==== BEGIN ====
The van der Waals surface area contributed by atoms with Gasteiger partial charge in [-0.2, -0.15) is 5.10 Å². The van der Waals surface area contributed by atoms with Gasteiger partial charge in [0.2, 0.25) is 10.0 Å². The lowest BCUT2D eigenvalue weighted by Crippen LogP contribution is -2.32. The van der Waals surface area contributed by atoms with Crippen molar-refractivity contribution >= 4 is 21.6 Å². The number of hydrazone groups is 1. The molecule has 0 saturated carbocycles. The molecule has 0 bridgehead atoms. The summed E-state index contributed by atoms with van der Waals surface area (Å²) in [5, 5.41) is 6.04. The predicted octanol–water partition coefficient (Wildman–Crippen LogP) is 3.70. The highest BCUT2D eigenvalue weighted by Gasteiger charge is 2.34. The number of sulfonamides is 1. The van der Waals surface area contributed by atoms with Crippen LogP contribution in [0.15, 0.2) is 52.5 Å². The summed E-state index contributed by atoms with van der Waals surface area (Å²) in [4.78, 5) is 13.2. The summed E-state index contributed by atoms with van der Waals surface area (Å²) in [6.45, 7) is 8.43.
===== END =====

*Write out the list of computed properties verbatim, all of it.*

The van der Waals surface area contributed by atoms with Gasteiger partial charge in [-0.2, -0.15) is 5.10 Å². The van der Waals surface area contributed by atoms with Gasteiger partial charge in [0.2, 0.25) is 10.0 Å². The lowest BCUT2D eigenvalue weighted by Crippen LogP contribution is -2.32. The van der Waals surface area contributed by atoms with Crippen molar-refractivity contribution >= 4 is 21.6 Å². The number of hydrazone groups is 1. The molecule has 0 saturated carbocycles. The molecule has 0 bridgehead atoms. The summed E-state index contributed by atoms with van der Waals surface area (Å²) in [5, 5.41) is 6.04. The predicted octanol–water partition coefficient (Wildman–Crippen LogP) is 3.70. The highest BCUT2D eigenvalue weighted by Gasteiger charge is 2.34. The number of sulfonamides is 1. The van der Waals surface area contributed by atoms with Crippen LogP contribution in [0.15, 0.2) is 52.5 Å². The summed E-state index contributed by atoms with van der Waals surface area (Å²) in [4.78, 5) is 13.2. The summed E-state index contributed by atoms with van der Waals surface area (Å²) in [6.45, 7) is 8.43.